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Could robots make us even more polarized?

Sam Jayne / Axios

Over the last decade or so, we've seen ordinarily apolitical topics polarize us into angry opposing mobs, among them vaccines, atmospheric gases, electric cars and Russia. When there has been a super-strong view one way or another, it's been sucked into the hothouse and associated with an ideology. Charges of fake news and a general deterioration of debate have followed.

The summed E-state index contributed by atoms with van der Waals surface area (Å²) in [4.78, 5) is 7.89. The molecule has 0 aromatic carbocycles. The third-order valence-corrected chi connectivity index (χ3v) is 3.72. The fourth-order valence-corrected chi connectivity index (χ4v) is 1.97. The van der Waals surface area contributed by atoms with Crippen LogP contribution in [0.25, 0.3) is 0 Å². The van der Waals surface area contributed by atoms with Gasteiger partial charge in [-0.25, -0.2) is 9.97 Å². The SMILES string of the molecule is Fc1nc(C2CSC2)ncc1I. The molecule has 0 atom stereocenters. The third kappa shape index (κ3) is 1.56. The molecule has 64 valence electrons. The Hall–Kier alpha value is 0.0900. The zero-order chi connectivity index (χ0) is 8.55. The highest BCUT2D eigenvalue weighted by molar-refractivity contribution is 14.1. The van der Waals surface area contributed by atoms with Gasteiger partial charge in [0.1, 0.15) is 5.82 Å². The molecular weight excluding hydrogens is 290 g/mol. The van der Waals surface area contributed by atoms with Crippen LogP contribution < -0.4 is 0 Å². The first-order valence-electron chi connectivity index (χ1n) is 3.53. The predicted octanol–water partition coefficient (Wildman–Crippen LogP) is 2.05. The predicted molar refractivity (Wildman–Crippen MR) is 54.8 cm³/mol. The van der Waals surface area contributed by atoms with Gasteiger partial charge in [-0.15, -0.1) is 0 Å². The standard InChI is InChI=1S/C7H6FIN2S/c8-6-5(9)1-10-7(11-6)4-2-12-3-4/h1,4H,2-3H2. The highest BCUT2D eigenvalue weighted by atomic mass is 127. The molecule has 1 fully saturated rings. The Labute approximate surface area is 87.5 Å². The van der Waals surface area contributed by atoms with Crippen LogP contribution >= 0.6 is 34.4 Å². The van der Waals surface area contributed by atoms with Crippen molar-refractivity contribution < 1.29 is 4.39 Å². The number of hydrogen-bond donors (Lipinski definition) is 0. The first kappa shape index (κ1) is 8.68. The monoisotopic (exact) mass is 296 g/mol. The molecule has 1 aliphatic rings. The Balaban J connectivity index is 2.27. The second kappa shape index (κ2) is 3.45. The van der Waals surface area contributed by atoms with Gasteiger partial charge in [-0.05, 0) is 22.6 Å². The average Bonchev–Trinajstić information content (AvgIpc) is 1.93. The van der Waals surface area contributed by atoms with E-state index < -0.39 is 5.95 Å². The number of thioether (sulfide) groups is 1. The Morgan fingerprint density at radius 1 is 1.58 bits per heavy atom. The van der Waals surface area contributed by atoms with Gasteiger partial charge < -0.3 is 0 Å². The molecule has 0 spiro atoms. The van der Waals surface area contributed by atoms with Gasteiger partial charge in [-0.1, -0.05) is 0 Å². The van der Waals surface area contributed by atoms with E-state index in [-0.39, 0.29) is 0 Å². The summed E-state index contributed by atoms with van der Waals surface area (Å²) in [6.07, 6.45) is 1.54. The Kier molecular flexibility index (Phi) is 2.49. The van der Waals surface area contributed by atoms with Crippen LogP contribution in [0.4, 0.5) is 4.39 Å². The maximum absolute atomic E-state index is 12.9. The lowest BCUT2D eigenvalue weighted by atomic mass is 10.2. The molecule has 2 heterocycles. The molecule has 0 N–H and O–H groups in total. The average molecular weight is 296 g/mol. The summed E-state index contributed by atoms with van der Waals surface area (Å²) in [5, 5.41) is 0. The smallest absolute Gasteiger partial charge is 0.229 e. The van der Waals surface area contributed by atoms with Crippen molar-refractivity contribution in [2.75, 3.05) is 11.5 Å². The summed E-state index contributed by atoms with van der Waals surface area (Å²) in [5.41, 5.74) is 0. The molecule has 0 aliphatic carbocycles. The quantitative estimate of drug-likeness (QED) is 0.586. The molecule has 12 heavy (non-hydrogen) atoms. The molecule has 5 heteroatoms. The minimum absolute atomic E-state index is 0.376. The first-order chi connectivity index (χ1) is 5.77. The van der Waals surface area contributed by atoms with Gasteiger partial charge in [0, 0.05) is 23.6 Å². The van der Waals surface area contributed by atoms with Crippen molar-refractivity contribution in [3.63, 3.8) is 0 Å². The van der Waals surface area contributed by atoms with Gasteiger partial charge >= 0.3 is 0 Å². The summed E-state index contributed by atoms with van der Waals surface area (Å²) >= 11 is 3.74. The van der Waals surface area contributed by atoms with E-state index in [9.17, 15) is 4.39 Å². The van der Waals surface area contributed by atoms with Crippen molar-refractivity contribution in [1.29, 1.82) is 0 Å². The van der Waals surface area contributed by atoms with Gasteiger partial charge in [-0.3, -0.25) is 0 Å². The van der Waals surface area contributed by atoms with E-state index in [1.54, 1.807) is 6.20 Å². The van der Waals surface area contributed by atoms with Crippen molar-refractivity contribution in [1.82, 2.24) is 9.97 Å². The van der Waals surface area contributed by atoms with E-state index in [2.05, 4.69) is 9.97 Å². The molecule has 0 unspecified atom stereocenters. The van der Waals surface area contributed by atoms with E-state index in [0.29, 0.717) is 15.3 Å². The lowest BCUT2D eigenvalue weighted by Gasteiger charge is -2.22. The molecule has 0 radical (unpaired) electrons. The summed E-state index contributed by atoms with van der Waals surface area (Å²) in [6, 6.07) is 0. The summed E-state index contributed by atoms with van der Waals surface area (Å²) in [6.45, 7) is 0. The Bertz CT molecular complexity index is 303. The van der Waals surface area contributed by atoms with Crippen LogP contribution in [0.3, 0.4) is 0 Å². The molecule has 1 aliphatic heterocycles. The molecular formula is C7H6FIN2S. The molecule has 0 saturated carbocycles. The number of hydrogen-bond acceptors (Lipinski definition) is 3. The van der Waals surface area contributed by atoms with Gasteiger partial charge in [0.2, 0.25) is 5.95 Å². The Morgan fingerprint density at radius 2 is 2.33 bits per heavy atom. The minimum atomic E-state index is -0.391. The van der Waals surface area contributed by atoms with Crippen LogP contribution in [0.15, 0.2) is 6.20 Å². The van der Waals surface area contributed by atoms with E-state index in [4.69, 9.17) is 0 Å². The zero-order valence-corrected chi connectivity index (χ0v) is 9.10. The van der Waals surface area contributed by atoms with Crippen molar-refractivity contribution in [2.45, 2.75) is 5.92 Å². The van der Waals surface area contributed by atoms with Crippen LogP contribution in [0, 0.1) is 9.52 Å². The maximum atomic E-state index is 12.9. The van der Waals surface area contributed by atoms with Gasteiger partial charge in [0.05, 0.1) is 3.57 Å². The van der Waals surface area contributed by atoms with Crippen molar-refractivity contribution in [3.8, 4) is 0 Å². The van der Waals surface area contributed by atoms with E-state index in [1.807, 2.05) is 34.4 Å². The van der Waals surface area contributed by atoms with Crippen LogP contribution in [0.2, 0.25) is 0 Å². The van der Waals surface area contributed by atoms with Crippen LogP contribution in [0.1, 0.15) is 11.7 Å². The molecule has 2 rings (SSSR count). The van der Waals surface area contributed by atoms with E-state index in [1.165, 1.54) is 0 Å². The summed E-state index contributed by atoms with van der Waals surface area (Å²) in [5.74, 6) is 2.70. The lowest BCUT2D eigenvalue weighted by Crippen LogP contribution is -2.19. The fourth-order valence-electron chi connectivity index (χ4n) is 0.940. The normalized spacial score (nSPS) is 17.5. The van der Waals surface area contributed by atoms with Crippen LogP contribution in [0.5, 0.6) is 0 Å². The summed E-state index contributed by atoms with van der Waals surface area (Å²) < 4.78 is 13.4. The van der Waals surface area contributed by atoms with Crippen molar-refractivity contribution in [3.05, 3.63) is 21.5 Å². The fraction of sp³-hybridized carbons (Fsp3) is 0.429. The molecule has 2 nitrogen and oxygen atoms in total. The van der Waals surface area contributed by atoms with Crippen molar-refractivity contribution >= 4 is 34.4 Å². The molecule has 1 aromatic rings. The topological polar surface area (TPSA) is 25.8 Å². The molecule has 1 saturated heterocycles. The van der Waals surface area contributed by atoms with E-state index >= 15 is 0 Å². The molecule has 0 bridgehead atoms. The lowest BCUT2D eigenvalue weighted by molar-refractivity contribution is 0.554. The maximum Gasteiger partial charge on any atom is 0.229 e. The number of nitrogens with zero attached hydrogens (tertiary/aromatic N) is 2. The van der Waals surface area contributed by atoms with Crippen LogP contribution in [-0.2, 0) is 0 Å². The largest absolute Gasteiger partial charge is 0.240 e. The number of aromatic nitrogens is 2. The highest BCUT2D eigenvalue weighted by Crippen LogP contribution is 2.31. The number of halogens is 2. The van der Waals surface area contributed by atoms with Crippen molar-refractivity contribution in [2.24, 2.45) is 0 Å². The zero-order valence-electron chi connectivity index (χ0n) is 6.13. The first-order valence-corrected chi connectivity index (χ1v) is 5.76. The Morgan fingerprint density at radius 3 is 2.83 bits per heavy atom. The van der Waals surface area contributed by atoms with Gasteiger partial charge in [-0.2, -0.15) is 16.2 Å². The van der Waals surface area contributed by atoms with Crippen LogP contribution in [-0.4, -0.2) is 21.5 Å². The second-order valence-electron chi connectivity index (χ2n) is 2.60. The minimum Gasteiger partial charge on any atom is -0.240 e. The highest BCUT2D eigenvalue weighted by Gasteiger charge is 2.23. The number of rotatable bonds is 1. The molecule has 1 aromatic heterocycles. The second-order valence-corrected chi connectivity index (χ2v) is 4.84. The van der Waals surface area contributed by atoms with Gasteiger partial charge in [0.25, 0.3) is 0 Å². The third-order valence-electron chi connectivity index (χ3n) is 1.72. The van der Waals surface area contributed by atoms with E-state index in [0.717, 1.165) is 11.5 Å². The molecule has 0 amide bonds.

Checking my emails over the last couple of weeks, I've noticed politics seeping into the subject of the future of work. One technically expert reader, for instance, explained why he sides with the singularity, the theory predicting super-human intelligence, and the Universal Basic Income, the call for a basic stipend for all Americans as an antidote to robotization. Then he wrote: "Trump will do eight years. The Democratic Party is totally obsolete. Something will replace it." A non-sequitur? An identification of issue with party?

Or perhaps we are headed for political cleavage over robots and artificial intelligence.